For those who receive (and send) flight data from ADS-B capable devices such as the RTL-SDR dongles or have Apps for their tablets and phones, FlightAware announced on Wednesday this change to their service:
Hi from FlightAware,
After months of development, we released a large upgrade to our back-end flight tracking engine on Tuesday. Not only did the upgrade include dozens of bug fixes and flight tracking improvements, but we added a massive enhancement for US and Canadian flight tracking — the flight status and radar data is now live with no more five minute delay! Previously, the US/Canada data feed contained a five minute delay in addition to our ~30 second processing time, but now all data is less than a minute delayed from real time. In addition to the general improvement, this yields a lot of additional benefits:
- More seamless transition between RADAR, ADS-B, and MLAT positions
- Flights will no longer transition from “Arriving soon” to “Arrived 5 minutes ago”
- Fewer estimated positions due to delayed RADAR data
This is a major upgrade in data for folks in North America, and it will make using programs like PlanePlotter even more useful!
For those who might be interested in building their own dedicated ADS-B receiver, information may be found here. Of course FlightAware may be used as an online flight checking service just for tracking the progress of a given flight, which is in itself a lot of fun!
While not directly radio related, this was too amazing not to share (so forgive me in advance! There is an Arduino involved, if that helps?!)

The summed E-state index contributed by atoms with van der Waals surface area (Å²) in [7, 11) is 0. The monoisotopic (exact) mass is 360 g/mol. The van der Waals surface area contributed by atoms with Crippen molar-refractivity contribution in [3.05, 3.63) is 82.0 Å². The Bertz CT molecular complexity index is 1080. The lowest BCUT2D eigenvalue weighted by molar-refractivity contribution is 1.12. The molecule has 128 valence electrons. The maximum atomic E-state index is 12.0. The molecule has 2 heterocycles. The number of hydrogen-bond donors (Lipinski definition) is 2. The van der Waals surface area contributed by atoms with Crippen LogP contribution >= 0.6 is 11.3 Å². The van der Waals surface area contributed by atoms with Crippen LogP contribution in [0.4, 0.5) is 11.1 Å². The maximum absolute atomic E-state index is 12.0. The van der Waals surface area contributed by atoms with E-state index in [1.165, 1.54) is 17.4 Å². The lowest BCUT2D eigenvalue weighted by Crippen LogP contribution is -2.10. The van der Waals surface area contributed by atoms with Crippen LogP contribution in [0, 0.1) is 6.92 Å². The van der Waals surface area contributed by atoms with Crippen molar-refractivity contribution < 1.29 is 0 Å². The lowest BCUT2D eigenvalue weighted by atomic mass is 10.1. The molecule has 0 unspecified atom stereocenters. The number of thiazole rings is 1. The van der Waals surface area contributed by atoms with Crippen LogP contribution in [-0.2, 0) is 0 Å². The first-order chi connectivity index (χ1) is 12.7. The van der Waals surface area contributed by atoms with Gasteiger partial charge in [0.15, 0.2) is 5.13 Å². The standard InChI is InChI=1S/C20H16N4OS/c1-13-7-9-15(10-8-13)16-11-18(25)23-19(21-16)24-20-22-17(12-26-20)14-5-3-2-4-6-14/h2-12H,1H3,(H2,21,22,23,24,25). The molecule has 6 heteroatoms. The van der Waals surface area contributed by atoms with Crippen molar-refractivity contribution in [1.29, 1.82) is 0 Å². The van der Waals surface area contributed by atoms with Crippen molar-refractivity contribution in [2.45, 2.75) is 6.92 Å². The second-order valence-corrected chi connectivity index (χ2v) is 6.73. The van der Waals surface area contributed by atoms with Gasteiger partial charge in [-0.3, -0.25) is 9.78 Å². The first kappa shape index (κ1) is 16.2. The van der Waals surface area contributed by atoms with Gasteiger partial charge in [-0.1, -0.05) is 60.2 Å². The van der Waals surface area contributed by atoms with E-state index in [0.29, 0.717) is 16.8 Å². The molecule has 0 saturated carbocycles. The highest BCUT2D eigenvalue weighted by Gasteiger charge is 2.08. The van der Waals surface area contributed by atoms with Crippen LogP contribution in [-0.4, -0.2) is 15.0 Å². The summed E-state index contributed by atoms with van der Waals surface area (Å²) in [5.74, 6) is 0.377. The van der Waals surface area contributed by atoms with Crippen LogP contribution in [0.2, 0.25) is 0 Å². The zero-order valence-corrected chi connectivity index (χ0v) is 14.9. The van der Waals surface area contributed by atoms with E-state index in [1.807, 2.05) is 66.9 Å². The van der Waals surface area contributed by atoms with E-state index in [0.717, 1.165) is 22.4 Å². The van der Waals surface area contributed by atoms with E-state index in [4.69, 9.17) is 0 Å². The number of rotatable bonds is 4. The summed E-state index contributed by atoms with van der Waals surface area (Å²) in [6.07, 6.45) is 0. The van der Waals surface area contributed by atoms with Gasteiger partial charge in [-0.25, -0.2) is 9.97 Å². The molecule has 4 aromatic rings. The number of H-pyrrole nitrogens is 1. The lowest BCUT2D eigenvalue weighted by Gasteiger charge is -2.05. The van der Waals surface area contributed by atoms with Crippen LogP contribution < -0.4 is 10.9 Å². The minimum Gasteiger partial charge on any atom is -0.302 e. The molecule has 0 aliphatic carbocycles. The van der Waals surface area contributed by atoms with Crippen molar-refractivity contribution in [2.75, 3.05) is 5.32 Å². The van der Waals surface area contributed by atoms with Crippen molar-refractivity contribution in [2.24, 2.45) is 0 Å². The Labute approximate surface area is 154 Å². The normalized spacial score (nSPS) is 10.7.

The video above is of a robot which can solve Rubik’s Cube in about 1 second.
I will not embarrass myself in telling how long it takes me to solve it . . . .
It is, however, easy to see how radio hobbyists could find these Arduino boards quite intriguing!
Garth’s latest radio doc, “The Coming Zombie Apocalypse” was recently featured on the CBC program Ideas with Paul Kennedy.
While the documentary doesn’t focus on shortwave radio, Garth did give a nod to shortwave at the end (well played).
Listen to “The Coming Zombie Apocalypse” via the embedded player below, or via the CBC website:
Many thanks to SWLing Post reader, Richard Cuff who has apprised me of the goTenna: a small device that allows you to use your smartphone to send and receive messages and share your GPS location with others without the need of mobile phone service.
goTenna describes their device:
“goTenna is a small, rugged device designed to make “No Service” no problem. Just pair your smartphone with a goTenna and communicate off-grid with those near you who also have goTenna, anywhere on the planet, regardless of access to cell reception or wi-fi. goTenna allows you to send and receive texts and share GPS locations on beautiful offline maps, without ever relying on central connectivity. Depend on it in all kinds of situations: when hiking in remote areas, traveling, attending music or sporting events or during an emergency. Plus, because goTenna is end-to-end encrypted, it’s not just for when you’re off-grid, but when you want to be.”
Some sources claim the goTenna is based on “short-wave” radio frequencies; I discovered that it operates between 150-154 MHz, so this is not the case. Still, it would be fascinating the see the potential in a device that could use the HF spectrum to create a smart phone mesh network. Though the antenna would need to be longer, communication distances in rural areas could surpass that of VHF frequencies. In the end, text messages would be an ideal format for such a system.